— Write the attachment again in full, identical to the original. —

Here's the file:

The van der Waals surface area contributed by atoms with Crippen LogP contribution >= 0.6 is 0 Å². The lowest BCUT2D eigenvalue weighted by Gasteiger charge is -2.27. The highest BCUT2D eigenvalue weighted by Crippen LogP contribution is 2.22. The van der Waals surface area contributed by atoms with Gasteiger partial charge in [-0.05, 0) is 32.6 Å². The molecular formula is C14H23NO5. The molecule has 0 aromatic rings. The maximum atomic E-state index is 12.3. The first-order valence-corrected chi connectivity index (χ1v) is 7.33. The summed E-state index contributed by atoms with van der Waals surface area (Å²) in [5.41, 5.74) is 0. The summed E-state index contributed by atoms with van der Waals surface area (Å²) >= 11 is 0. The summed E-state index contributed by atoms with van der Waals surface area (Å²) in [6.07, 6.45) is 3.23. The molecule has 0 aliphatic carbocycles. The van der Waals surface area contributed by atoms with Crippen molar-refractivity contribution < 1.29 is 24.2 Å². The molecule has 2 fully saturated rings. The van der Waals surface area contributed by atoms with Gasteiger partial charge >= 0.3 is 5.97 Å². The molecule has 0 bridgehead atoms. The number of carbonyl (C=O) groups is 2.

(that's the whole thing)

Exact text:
The van der Waals surface area contributed by atoms with Crippen LogP contribution >= 0.6 is 0 Å². The lowest BCUT2D eigenvalue weighted by Gasteiger charge is -2.27. The highest BCUT2D eigenvalue weighted by Crippen LogP contribution is 2.22. The van der Waals surface area contributed by atoms with Gasteiger partial charge in [-0.05, 0) is 32.6 Å². The molecular formula is C14H23NO5. The molecule has 0 aromatic rings. The maximum atomic E-state index is 12.3. The first-order valence-corrected chi connectivity index (χ1v) is 7.33. The summed E-state index contributed by atoms with van der Waals surface area (Å²) in [5.41, 5.74) is 0. The summed E-state index contributed by atoms with van der Waals surface area (Å²) >= 11 is 0. The summed E-state index contributed by atoms with van der Waals surface area (Å²) in [6.07, 6.45) is 3.23. The molecule has 0 aliphatic carbocycles. The van der Waals surface area contributed by atoms with Crippen molar-refractivity contribution < 1.29 is 24.2 Å². The molecule has 2 fully saturated rings. The van der Waals surface area contributed by atoms with Gasteiger partial charge >= 0.3 is 5.97 Å². The molecule has 0 bridgehead atoms. The number of carbonyl (C=O) groups is 2.